Reports with charts from some of the survey questions and links to the raw data (see "Export Data" in upper right corner of each report) are here:

Those reports contain charts for all but the grid-style and text response questions.

You can find all of the text responses (extracted and sorted) for the text questions here:

You may wish to refer back to the 2013 or 2012 survey results as well!

2014 State of Clojure & ClojureScript Survey

For the past four years, Chas Emerick has run an annual State of Clojure survey (expanded last year to cover ClojureScript as well). Due to recent happy arrivals in the Emerick household, Chas has asked Cognitect to run the survey this year.

The survey has been broken into two parts. A link to the second survey will appear after you submit the first, or you can use these links directly:

The surveys will be open until October 17th. Shortly thereafter we will release all of the data and some analysis.

If you're not yet planning to attend the Clojure/conj in Washington DC, Nov 20-22, tickets are on sale now (regular registration rate ends Oct. 17th)!

Transducers are Coming

Transducers are a powerful and composable way to build algorithmic transformations that you can reuse in many contexts, and they're coming to Clojure core and core.async.


We are pleased to announce today the initial release of Transit.

Transit is a format and set of libraries for conveying values between applications written in different programming languages. The key objectives of Transit are to support:

  • Sending values between applications
  • written in different programming languages
  • without requiring schemas/context
    • i.e., to be self-describing at the bottom
  • with extensibility
  • and good performance
  • with reach to the browser

JSON currently dominates similar use cases, but it has a limited set of types, no extensibility, and is verbose. Actual applications of JSON are rife with ad hoc and context-dependent workarounds for these limitations, yielding coupled and fragile programs.

On the other hand, the reach of JSON is undeniable. High performance parsers are widely available. Thus Transit is specified as an encoding to and from both JSON and MessagePack, a binary JSON-like format with widely available parsers. In particular, both formats have parsers written in C for languages like Ruby and Python that reach to C for performance.

Transit supports a minimal but rich set of core types:

  • strings
  • booleans
  • integers (to 64 bits w/o truncation)
  • floats
  • nil/null
  • arrays
  • maps (with arbitrary scalar keys, not just strings)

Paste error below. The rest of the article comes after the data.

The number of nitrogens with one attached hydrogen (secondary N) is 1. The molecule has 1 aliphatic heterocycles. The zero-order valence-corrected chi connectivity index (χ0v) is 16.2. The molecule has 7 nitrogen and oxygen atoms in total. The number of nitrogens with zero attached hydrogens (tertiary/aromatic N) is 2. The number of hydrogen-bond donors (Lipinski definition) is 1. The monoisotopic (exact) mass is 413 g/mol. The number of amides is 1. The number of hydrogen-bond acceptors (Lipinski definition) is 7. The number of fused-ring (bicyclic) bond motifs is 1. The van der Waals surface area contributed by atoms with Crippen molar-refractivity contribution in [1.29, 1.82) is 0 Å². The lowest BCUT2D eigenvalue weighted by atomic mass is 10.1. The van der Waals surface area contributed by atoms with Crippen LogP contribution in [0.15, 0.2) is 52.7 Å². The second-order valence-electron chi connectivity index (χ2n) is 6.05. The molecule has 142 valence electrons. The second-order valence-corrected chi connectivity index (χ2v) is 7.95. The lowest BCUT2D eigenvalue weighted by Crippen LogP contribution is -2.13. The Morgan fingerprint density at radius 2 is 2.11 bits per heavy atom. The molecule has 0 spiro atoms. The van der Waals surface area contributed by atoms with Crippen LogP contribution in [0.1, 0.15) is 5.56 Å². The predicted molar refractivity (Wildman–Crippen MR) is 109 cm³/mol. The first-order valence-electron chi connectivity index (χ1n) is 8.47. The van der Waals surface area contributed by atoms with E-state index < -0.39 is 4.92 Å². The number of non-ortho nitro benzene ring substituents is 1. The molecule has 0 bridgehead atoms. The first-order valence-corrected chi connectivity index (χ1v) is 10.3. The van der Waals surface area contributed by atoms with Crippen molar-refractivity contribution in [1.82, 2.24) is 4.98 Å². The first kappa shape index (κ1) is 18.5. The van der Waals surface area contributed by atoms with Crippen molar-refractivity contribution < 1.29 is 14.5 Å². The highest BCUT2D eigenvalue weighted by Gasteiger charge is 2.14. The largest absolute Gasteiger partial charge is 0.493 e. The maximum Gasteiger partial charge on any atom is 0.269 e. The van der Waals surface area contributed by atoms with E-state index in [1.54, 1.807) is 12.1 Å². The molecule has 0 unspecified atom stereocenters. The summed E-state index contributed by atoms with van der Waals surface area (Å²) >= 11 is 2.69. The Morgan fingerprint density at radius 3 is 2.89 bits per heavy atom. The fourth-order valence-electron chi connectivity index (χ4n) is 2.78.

Transit also includes a wider set of extension types:

  • timestamps
  • UUIDs
  • URIs
  • arbitrary precision integers and decimals
  • symbols, keywords, characters
  • bytes
  • sets
  • lists
  • hypermedia links
  • maps with composite keys

Transit is extensible - users can define extension types in exactly the same way as the included extension types.

The emphasis of Transit is on communication between programs, thus it prioritizes programmatic types and data structures over human readability and document orientation. That said, it does have a readable verbose mode for JSON.

Transit is self describing using tags, and encourages transmitting information using maps, which have named keys/fields which will repeat often in data. These overheads, typical of self-describing formats, are mitigated in Transit by an integrated cache code system, which replaces repetitive data with small codes. This yields not only a reduction in size, but also an increase in performance and memory utilization. Contrast this with gzipping, which, while it may reduce size on the wire, takes time and doesn't reduce the amount of text to be parsed or the number of objects generated in memory after parsing.

We are shipping an 0.8 version of the Transit spec, which has extensive documentation for implementors, as well as interoperable implementations for:

We welcome feedback and suggestions on the transit-format list.

I'd like to thank the team at Cognitect that built Transit:

  • Tim Ewald - Team Lead
  • Brenton Ashworth
  • Timothy Baldridge
  • Bobby Calderwood
  • David Chelimsky
  • Paul deGrandis
  • Benoit Fleury
  • Michael Fogus
  • Yoko Harada
  • Ben Kamphaus
  • Alex Miller
  • David Nolen
  • Russ Olsen

I hope you find Transit useful, and look forward to your feedback.